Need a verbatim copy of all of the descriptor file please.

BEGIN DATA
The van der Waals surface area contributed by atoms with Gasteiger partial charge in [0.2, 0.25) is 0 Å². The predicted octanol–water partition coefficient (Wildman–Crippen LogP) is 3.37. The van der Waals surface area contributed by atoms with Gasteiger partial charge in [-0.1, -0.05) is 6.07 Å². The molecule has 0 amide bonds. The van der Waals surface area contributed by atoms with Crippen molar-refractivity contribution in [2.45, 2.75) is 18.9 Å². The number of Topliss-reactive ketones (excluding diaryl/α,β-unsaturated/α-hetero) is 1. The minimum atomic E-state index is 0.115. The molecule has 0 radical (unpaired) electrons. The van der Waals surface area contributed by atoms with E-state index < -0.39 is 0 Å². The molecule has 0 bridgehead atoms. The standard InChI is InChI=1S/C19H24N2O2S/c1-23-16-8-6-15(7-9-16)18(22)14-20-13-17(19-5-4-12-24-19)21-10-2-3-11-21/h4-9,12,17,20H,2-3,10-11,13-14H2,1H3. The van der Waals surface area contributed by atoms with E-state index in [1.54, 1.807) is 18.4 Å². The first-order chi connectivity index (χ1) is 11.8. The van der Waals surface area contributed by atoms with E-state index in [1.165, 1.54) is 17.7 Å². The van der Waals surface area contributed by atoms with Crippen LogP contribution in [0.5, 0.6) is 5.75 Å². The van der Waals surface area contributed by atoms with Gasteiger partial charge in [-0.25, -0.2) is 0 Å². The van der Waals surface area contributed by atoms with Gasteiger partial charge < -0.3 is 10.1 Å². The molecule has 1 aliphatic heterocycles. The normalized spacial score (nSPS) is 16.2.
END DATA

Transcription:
The van der Waals surface area contributed by atoms with Gasteiger partial charge in [0.2, 0.25) is 0 Å². The predicted octanol–water partition coefficient (Wildman–Crippen LogP) is 3.37. The van der Waals surface area contributed by atoms with Gasteiger partial charge in [-0.1, -0.05) is 6.07 Å². The molecule has 0 amide bonds. The van der Waals surface area contributed by atoms with Crippen molar-refractivity contribution in [2.45, 2.75) is 18.9 Å². The number of Topliss-reactive ketones (excluding diaryl/α,β-unsaturated/α-hetero) is 1. The minimum atomic E-state index is 0.115. The molecule has 0 radical (unpaired) electrons. The van der Waals surface area contributed by atoms with E-state index < -0.39 is 0 Å². The molecule has 0 bridgehead atoms. The standard InChI is InChI=1S/C19H24N2O2S/c1-23-16-8-6-15(7-9-16)18(22)14-20-13-17(19-5-4-12-24-19)21-10-2-3-11-21/h4-9,12,17,20H,2-3,10-11,13-14H2,1H3. The van der Waals surface area contributed by atoms with E-state index in [1.54, 1.807) is 18.4 Å². The first-order chi connectivity index (χ1) is 11.8. The van der Waals surface area contributed by atoms with E-state index in [1.165, 1.54) is 17.7 Å². The van der Waals surface area contributed by atoms with Crippen LogP contribution in [0.5, 0.6) is 5.75 Å². The van der Waals surface area contributed by atoms with Gasteiger partial charge in [-0.25, -0.2) is 0 Å². The van der Waals surface area contributed by atoms with Gasteiger partial charge < -0.3 is 10.1 Å². The molecule has 1 aliphatic heterocycles. The normalized spacial score (nSPS) is 16.2.